It’s vital to have a genuine insight story not just some mildly interesting data masquerading as a story. These seven tests will guide you towards always landing your message as an impactful narrative.
The Insight industry has come a long way from the dark days of presentations plodding through isolated chunks of data – the desk research, the qualitative findings and then the survey results – without integrating the evidence to answer the business question.
However, there is still some way to go. We still hear complaints about so-called insights stories being no more than a string of mildly interesting observations that do not tick all the insight storytelling boxes.
Here we suggest seven tests – conditions for success – that you could apply when constructing your next insight story.
One: Have you set the scene for your story by outlining the context of the business question?
Great storytellers know that context explains everything. Film directors often begin their stories with an establishing shot. This sets up the overall context and perspective for the subsequent story – the lens through which the story will be told. In the business world, this means demonstrating at the outset that you understand the big business picture.
Two: Is there a dilemma, tension, or conflict that lies at the heart of your insight story?
Ask yourself if you have a dilemma or tension at the core of your story. Unravelling this conflict will keep the audience engaged. Take them on a journey towards the solution to the business question. Select the best story structure for tackling the tension – business problem – you are addressing.
Three: Does your story touch the audience’s world with deep rich insights that will keep them engaged and entertained?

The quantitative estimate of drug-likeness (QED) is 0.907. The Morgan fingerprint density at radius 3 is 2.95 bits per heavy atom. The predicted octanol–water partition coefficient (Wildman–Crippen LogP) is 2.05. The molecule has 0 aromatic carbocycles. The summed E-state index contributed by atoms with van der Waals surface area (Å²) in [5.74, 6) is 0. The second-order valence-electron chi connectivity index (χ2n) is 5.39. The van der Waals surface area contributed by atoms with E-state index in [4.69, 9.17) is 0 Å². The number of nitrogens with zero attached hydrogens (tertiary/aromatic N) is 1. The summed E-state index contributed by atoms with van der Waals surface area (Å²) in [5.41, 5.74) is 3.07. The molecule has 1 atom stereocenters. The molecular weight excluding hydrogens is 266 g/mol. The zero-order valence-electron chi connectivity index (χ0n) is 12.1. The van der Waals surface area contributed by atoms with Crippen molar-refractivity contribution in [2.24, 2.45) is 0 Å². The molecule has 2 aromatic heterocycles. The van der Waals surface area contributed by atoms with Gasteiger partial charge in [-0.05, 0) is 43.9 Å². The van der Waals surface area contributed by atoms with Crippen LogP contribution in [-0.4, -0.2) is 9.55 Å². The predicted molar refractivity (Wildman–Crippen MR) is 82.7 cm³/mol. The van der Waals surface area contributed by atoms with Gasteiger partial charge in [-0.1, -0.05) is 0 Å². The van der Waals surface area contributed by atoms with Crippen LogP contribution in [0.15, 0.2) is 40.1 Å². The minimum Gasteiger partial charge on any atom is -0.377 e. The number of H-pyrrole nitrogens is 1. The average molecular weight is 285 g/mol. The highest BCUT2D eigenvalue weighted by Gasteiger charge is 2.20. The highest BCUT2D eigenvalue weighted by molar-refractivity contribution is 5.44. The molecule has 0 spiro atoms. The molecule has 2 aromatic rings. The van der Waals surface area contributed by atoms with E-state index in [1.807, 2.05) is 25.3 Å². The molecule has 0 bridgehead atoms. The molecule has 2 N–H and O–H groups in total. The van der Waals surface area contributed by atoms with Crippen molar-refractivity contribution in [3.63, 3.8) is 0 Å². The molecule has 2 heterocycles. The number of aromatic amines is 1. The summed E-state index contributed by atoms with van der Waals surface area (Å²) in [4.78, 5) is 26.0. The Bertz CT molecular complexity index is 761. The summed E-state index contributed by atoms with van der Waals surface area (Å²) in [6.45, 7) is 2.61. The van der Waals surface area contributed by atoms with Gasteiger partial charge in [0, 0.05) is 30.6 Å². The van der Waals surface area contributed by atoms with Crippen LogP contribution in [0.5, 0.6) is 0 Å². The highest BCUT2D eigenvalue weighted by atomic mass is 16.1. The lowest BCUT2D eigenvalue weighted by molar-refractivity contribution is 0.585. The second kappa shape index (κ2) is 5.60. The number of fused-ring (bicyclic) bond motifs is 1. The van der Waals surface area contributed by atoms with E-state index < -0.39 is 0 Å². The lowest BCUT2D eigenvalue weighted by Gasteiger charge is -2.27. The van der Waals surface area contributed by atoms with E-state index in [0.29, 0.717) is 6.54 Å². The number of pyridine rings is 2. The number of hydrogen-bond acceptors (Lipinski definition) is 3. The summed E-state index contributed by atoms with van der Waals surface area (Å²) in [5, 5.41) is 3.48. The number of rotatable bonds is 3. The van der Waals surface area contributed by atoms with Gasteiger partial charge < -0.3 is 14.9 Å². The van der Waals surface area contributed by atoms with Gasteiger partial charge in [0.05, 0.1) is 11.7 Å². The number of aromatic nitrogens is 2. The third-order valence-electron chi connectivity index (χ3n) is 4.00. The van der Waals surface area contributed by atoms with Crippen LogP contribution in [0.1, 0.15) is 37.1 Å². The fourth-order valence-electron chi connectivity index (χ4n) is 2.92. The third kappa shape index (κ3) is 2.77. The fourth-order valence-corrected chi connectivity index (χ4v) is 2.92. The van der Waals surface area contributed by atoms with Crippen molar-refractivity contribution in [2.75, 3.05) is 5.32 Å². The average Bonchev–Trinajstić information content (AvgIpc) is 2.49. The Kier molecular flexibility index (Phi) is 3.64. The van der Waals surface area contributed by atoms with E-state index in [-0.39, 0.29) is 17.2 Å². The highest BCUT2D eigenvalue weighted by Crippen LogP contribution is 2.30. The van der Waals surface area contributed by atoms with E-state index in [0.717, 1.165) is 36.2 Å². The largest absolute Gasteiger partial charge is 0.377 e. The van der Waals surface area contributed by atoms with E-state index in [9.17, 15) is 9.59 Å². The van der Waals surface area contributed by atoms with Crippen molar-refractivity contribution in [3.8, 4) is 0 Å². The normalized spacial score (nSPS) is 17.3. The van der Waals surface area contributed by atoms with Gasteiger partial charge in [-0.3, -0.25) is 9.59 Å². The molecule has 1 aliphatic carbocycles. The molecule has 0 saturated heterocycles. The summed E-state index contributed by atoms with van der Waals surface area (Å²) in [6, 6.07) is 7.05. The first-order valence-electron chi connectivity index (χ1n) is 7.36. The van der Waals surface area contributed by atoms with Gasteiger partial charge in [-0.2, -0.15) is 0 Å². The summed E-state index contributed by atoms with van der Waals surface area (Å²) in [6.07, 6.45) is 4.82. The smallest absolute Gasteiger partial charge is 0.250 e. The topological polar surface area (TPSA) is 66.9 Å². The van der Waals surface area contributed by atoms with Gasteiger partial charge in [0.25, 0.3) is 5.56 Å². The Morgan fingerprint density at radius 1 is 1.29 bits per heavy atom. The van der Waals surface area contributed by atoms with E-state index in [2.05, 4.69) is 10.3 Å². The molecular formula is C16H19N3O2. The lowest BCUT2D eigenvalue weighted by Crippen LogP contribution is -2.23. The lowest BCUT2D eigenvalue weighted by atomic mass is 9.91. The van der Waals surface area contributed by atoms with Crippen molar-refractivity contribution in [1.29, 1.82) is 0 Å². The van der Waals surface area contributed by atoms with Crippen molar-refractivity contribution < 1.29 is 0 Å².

Great insight storytelling is about encouraging the audience to look at an issue in a different way. Start captivating your audience with a story that challenges received wisdom and does some myth-busting. And maybe provide some counter-intuitive, unexpected insights that will surprise your stakeholders. A powerful well-structured insight story will also go deep into how customers are thinking and feeling – and how they are likely to behave – in relation to the topic you are investigating.
Four: Is your storyline supported by substantive evidence?
It’s about hitting the sweet-spot between effortlessly keeping the storyline flowing, and elegantly substantiating each point with the appropriate amount of evidence. Focus on the killer evidence that supports your solution to the conflict or tension in question. Journalists talk about their stories needing to stand up. They provide just the right amount of evidence to support the central storyline. They go beyond just providing superficial snippets of evidence but avoid information overload.
Five: Have you built critical lean-in points into your storyline?
We live in an attention deficient world, so the skilled storyteller knows how to build into their presentation different hooks that will tap into stakeholders’ emotions. Great novelists know how to write page-turners – their readers will always want to know what happens next. It’s your job as a storyteller to command the attention of the audience, change the pace and sustain interest through to the landing of your message. The author George Orwell constantly asked himself whether he could have been clearer, more succinct, but most importantly more memorable.
Six: Does your story frame the decision choices open to stakeholders?
The structure of a powerful insight story will naturally begin to frame the decision choices open to stakeholders. Each decision choice will have the risks and opportunities outlined, together with a professional assessment of the likelihood of success – and the consequences, of making each choice.
Seven: Have you created a story that the audience will want to share with others?
If you have created an elegant and memorable storyline that answers the business question, your audience will want to share it with others. Think of powerful insight stories as becoming a kind of social currency. By sharing a new insight – a new way of solving a problem – your audience becomes associated with a success story. They enjoy some kudos by sharing.
I hope you find these seven tests helpful in constructing a compelling insight story that will engage the audience and land your message.
To help enhance your storytelling skills, you might like to check out DVL Smith’s online storytelling programme – Tell the Insight Story.